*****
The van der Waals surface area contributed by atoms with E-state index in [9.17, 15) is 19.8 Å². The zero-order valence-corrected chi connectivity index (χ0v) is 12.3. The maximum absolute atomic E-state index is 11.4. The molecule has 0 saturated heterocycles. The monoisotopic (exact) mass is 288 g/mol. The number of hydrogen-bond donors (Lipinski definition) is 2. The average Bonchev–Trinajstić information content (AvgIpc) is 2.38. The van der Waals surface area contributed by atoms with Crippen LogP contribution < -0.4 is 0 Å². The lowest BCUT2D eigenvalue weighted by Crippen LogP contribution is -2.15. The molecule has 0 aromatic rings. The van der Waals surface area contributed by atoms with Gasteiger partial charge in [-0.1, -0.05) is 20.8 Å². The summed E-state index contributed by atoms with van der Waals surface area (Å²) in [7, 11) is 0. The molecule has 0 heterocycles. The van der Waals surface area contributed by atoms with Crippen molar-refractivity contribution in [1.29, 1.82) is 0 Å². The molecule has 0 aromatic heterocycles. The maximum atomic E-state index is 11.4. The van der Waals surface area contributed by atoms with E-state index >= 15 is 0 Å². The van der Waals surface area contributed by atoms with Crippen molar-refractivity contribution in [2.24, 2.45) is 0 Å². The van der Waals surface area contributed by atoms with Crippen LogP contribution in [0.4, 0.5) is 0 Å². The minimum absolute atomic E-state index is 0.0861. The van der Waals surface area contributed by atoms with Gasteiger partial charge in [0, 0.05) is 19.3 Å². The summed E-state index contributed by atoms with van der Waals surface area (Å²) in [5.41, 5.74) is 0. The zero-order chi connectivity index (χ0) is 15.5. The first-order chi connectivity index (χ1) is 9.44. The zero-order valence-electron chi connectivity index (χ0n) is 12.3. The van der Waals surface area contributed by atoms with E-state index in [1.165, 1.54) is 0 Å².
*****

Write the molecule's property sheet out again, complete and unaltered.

The van der Waals surface area contributed by atoms with E-state index in [9.17, 15) is 19.8 Å². The zero-order valence-corrected chi connectivity index (χ0v) is 12.3. The maximum absolute atomic E-state index is 11.4. The molecule has 0 saturated heterocycles. The monoisotopic (exact) mass is 288 g/mol. The number of hydrogen-bond donors (Lipinski definition) is 2. The average Bonchev–Trinajstić information content (AvgIpc) is 2.38. The van der Waals surface area contributed by atoms with Crippen LogP contribution < -0.4 is 0 Å². The lowest BCUT2D eigenvalue weighted by Crippen LogP contribution is -2.15. The molecule has 0 aromatic rings. The van der Waals surface area contributed by atoms with Gasteiger partial charge in [-0.1, -0.05) is 20.8 Å². The summed E-state index contributed by atoms with van der Waals surface area (Å²) in [7, 11) is 0. The molecule has 0 heterocycles. The van der Waals surface area contributed by atoms with Crippen molar-refractivity contribution in [1.29, 1.82) is 0 Å². The molecule has 0 aromatic heterocycles. The maximum atomic E-state index is 11.4. The van der Waals surface area contributed by atoms with E-state index >= 15 is 0 Å². The van der Waals surface area contributed by atoms with Crippen molar-refractivity contribution in [2.24, 2.45) is 0 Å². The van der Waals surface area contributed by atoms with Crippen LogP contribution in [0.4, 0.5) is 0 Å². The minimum absolute atomic E-state index is 0.0861. The van der Waals surface area contributed by atoms with Gasteiger partial charge in [0, 0.05) is 19.3 Å². The summed E-state index contributed by atoms with van der Waals surface area (Å²) in [5.41, 5.74) is 0. The zero-order chi connectivity index (χ0) is 15.5. The first-order chi connectivity index (χ1) is 9.44. The zero-order valence-electron chi connectivity index (χ0n) is 12.3. The van der Waals surface area contributed by atoms with E-state index in [1.165, 1.54) is 0 Å².